Dialogue is words. Dialogue is action.
Everyday philanthropy is the idea that we are surrounded each day with countless opportunities to give. I learned the concept from live civilly, inc.—a community movement that began as a family project in 2009. I discussed live civilly in an earlier column. It was initiated by three young sisters who saw homelessness and hunger around them and wanted to do something about it. Today, we check back in with them to see how the movement has grown.
Does this model inspire you to do the same?
Civility starts young. Part of the mission of live civilly, inc. is to create opportunities for young children to get involved and serve their community.
“Harnessing the energy and desire of the sisters, the Buss family developed live civilly, inc. as an effort to engage children ages 5-15 in meaningful service opportunities. The evolution began in 2011 with the incorporation of the organization and since that time, through partnerships with many local and regional organizations, live civilly has embraced its slogan, ‘…people helping people, helping people helping people…’ ”
Formally incorporated as a 501c3 nonprofit, the Moorestown, New Jersey, organization has expanded exponentially. (Moorestown is across the river from Philadelphia.) For example, the organization has developed relationships with the department of parks and recreation, public library, public schools, garden club, Habitat for Humanity, and many corporate partners and individuals to establish a “web of assistance.”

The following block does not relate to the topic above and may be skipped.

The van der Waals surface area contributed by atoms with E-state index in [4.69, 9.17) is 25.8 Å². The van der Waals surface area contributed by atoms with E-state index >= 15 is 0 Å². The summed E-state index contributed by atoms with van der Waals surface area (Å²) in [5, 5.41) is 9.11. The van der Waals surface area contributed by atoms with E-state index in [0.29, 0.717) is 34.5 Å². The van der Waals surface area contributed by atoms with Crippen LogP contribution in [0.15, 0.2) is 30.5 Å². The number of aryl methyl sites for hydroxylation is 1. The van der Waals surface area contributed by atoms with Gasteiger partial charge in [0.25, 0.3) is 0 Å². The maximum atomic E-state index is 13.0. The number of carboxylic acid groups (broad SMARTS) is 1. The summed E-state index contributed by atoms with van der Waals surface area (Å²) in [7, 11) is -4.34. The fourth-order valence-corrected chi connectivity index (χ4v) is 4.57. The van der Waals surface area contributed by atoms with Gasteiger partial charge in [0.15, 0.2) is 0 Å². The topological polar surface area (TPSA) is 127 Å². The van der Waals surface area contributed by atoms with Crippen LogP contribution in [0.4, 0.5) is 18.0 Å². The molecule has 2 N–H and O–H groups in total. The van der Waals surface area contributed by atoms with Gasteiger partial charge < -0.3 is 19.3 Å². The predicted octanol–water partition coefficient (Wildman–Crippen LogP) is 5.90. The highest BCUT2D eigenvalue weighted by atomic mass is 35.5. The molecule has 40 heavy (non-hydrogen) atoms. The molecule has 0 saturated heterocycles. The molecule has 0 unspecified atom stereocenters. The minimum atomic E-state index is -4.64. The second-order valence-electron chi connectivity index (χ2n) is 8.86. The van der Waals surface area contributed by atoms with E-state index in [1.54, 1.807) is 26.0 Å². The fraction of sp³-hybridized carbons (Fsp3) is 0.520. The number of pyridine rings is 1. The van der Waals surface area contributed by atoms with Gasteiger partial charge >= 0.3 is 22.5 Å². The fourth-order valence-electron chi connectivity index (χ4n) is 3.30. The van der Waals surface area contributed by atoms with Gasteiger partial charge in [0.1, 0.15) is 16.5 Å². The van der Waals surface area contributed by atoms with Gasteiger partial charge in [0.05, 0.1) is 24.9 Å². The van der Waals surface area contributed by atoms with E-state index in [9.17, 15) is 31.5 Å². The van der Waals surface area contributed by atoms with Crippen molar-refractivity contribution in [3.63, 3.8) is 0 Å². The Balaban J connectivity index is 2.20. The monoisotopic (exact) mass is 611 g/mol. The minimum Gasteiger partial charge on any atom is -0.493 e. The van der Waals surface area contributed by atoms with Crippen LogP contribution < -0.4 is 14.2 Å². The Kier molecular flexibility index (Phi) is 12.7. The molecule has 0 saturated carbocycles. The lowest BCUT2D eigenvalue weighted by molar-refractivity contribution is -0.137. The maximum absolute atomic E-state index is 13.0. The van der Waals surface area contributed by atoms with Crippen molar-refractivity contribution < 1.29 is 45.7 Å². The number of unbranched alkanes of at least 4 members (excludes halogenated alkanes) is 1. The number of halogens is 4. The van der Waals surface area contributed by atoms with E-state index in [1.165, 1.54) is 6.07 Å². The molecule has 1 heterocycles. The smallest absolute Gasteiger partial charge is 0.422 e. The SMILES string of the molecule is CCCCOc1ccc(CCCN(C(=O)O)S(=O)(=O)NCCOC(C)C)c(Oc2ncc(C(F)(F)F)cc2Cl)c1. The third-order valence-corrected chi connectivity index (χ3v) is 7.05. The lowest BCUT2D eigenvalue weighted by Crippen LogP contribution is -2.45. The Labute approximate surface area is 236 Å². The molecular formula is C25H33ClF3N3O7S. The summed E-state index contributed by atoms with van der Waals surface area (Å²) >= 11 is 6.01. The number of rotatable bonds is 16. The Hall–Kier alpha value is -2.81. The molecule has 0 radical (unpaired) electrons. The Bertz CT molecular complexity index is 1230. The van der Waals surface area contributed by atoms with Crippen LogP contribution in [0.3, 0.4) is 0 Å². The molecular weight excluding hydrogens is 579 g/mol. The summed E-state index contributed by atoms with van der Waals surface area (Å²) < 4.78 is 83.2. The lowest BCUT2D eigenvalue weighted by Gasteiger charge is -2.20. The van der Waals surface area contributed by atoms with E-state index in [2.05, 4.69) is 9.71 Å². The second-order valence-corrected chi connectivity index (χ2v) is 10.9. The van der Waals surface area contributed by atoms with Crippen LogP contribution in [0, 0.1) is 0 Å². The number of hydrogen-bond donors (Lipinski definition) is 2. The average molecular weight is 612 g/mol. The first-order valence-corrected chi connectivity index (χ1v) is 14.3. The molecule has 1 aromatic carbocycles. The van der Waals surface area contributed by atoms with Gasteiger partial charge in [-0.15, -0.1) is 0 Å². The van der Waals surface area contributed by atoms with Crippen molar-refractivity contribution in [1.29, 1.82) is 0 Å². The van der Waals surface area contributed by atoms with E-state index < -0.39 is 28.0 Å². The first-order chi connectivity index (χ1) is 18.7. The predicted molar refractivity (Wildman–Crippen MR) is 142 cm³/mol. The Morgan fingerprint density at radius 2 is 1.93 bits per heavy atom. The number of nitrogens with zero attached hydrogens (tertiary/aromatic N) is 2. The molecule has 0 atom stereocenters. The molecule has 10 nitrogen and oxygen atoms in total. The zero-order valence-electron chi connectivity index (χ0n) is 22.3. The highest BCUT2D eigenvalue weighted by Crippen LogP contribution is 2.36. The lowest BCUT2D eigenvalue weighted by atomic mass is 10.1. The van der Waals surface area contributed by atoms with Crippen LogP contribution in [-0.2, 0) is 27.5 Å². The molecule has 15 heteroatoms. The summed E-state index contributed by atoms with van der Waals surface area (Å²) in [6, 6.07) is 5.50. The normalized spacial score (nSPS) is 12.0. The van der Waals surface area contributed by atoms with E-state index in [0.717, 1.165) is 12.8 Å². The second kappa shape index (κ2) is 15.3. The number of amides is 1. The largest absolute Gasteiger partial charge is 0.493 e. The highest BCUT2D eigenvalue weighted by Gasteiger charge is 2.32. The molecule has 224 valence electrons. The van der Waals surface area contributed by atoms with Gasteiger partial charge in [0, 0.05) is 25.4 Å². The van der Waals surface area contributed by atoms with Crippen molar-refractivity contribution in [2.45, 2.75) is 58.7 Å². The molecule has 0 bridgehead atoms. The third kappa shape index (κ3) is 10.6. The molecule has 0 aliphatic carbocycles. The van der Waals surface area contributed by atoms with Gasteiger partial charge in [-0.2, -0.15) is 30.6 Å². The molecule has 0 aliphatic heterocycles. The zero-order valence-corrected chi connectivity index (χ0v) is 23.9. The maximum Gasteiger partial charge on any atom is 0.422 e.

New programs have been established, such as the ExCELS Snack Program, the Summer Lunch Program, the ExCELS Homework Help Program, HELP Programs, Community Supported Garden programs, and much more. Every program engages children in outreach. “By providing support and strength to all members of a community we build bridges to span the chasms of inequality, misunderstanding, and indifference.”
The live civilly approach has matured and developed over time. It addresses a hierarchy of human needs: nutritional security, educational security, and life skills security. These programs “empower young people to care for themselves, care for one another and become proactive members within their communities.”
Do you engage in everyday philanthropy?
What’s it like in your community?
How could you adapt the live civilly model?